While most Staples students start the school day at 7:30 A.M., some wake up at 4:45 in temperatures below 20 degrees to face a deserted Staples. The lights are just flickering on, the first janitors arriving, and the heat circulating as the Boys’ Swim Team hops into the pool.
These early mornings are just some of the many sacrifices student athletes deal with.
The winter season entails an abundance of sacrifices for the ski, basketball, swim and track teams as the rigorous workload combined with the time sacrifices of sports teams make for unusual rigor.
“I went here (Staples) about 40 years ago, and now the stress and the intensity is just going through the roof,” Tom Owen, coach of Staples Ski team, said.
Many students echoed the difficulty of handling the seemingly infinite time required for sports teams.
Emily Stanford, one captain of the girls’ basketball team, explained that practices can run anywhere from two to three hours, even more on Sundays, and often go overtime. In the end, she said, it means the team often “comes to school when the sun’s just coming up and leaves well after it’s down.”
Similarly, the ski team travels up to a nearby mountain, Southington, about an hour away, two times each week.
The pilgrimage to the mountain often brings the team home around 7 or 8 P.M. Jacqueline Chappo ‘15, said that sometimes she “might have a test the next day” and ultimately supposes that she does “not get that much sleep during ski season.”
According to the National Sleep Foundation, teenagers should get about 8.5-9 hours of sleep each night. Students said this is difficult when they return from sports at 8 p.m. or head to early morning practices at 5 a.m.
“It is difficult to find time to sleep, and I often find myself nodding off as I work,” Peter Elkind ‘14, one of the track captains, said.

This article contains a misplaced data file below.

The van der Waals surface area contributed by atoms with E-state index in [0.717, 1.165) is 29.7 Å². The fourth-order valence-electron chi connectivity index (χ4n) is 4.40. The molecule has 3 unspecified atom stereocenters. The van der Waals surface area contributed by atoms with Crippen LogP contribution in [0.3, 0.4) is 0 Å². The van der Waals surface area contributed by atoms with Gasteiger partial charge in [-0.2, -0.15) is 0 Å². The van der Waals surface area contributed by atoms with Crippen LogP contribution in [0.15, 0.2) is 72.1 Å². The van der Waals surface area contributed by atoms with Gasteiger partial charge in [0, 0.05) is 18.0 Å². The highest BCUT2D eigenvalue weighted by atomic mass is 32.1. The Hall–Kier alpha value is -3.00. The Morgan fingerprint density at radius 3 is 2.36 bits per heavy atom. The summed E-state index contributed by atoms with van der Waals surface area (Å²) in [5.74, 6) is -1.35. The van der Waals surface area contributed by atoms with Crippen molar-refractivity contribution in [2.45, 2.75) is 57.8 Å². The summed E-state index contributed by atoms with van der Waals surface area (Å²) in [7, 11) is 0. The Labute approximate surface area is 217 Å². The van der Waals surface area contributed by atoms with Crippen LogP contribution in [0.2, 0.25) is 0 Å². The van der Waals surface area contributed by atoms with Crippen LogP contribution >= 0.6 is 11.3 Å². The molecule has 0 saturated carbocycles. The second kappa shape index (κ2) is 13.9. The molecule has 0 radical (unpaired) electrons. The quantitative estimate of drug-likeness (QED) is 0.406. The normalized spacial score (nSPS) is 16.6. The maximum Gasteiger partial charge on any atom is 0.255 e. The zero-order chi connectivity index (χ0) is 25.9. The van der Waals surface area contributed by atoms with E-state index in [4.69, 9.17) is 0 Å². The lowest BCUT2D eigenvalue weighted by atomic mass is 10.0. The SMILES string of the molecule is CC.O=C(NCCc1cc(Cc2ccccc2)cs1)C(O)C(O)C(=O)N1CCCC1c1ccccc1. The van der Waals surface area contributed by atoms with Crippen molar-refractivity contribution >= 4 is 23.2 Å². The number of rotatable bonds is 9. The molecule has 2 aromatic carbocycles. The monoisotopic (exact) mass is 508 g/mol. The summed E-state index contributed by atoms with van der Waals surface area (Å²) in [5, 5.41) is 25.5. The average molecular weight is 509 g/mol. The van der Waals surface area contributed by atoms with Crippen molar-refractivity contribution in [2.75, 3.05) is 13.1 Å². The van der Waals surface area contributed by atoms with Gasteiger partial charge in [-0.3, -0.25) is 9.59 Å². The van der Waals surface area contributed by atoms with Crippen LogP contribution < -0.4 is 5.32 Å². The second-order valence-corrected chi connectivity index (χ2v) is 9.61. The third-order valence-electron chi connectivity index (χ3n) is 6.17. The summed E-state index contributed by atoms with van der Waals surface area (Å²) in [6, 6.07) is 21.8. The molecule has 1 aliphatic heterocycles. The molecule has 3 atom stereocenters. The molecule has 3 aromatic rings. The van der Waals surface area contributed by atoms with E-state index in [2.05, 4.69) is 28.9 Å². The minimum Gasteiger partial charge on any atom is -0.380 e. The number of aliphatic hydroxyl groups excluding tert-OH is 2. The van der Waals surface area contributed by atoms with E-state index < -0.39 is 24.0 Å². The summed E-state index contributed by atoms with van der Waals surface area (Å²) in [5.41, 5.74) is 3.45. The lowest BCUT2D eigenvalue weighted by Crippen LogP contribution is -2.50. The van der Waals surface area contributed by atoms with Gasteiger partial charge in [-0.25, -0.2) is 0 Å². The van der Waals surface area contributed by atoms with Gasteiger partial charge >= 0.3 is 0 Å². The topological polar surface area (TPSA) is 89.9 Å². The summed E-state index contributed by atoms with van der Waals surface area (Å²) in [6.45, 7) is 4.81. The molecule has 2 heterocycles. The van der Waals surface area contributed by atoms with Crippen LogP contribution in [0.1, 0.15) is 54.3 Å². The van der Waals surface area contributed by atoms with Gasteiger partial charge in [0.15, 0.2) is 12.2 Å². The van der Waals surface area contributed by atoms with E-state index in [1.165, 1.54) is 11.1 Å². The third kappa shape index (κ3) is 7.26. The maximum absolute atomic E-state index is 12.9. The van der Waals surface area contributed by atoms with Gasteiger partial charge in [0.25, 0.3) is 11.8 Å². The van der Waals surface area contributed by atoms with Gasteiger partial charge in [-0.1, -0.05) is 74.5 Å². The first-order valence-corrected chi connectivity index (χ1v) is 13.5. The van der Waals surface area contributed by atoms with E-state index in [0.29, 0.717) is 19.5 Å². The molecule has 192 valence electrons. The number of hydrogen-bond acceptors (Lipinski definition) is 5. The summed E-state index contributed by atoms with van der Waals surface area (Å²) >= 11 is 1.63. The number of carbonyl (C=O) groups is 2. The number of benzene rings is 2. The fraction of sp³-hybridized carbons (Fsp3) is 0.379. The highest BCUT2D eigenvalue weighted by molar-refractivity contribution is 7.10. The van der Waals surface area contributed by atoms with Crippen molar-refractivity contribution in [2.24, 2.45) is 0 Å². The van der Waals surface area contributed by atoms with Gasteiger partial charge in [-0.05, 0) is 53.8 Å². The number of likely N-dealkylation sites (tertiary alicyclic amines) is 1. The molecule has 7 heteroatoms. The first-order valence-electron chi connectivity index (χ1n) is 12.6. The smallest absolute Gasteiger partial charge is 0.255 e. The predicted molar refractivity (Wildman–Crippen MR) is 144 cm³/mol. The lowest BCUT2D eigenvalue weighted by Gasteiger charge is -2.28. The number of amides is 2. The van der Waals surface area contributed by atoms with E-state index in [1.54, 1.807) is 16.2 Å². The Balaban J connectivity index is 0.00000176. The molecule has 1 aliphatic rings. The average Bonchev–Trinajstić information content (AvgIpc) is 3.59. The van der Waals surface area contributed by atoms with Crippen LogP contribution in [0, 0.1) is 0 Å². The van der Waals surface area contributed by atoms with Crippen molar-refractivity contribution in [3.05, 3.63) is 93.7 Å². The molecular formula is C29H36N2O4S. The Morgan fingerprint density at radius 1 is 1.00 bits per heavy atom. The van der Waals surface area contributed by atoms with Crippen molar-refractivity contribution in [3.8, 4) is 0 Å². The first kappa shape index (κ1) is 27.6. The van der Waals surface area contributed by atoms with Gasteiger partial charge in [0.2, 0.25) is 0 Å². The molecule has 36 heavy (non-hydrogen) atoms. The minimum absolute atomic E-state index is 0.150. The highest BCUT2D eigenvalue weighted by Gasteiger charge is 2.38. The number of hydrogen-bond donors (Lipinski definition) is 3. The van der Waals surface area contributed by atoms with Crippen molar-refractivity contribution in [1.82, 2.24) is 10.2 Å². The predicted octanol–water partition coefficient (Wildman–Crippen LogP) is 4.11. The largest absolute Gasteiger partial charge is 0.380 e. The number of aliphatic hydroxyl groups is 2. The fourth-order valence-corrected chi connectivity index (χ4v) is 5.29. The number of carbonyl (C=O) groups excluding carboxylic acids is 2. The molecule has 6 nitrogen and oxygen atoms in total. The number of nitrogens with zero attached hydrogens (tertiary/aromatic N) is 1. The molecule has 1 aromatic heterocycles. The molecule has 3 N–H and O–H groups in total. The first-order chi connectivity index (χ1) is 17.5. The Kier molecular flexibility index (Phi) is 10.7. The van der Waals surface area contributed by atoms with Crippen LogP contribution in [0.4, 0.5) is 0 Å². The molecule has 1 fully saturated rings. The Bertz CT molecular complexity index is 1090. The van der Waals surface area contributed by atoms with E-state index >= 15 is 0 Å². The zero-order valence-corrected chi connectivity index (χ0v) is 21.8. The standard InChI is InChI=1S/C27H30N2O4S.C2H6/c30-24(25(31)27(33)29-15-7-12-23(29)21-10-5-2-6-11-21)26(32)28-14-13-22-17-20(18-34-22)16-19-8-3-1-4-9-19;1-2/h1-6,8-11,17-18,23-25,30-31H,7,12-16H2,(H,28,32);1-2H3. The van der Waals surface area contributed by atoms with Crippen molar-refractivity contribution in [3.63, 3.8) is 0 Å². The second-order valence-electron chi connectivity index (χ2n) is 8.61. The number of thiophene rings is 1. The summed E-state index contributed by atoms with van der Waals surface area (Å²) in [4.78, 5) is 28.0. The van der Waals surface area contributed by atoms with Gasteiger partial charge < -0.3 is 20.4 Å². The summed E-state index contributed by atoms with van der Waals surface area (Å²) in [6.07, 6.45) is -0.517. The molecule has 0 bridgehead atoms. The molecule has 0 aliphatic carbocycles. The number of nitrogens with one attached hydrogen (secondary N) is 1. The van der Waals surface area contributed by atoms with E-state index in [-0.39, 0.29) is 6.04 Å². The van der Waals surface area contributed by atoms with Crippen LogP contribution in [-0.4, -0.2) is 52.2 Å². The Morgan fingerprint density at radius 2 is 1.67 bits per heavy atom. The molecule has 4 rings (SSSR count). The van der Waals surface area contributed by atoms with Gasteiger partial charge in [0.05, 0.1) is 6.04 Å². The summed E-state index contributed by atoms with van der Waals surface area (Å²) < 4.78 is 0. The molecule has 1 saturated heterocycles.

Less importantly, but still fresh in students’ minds is the prospect of missing vacation and time with friends. The basketball team is required to be here for the December and February breaks.
“Most of the time, we end up sacrificing other things in our life that are equally important just for the team,” Jen Gouchoe ‘16 said. She added that when students have a scheduling conflict, “Well, tough luck!”
Despite the difficult balancing act, students acknowledge the friendships that grow from enduring long practices and trying situations.
Stanford said that the basketball team “tries to help each other push through and stay motivated.”
Meanwhile, Sonia Klein ‘16, a student on the ski team, also recognizes the benefit for her skills, saying that the “sacrifices are absolutely worth making because I have become a better skier and an even better time manager.”
Gouchoe, concluded what many student athletes would say about the Staples sports experience: “Sometimes sacrifices just have to be made. If you love the sport, you’ll be willing to give up anything for it.”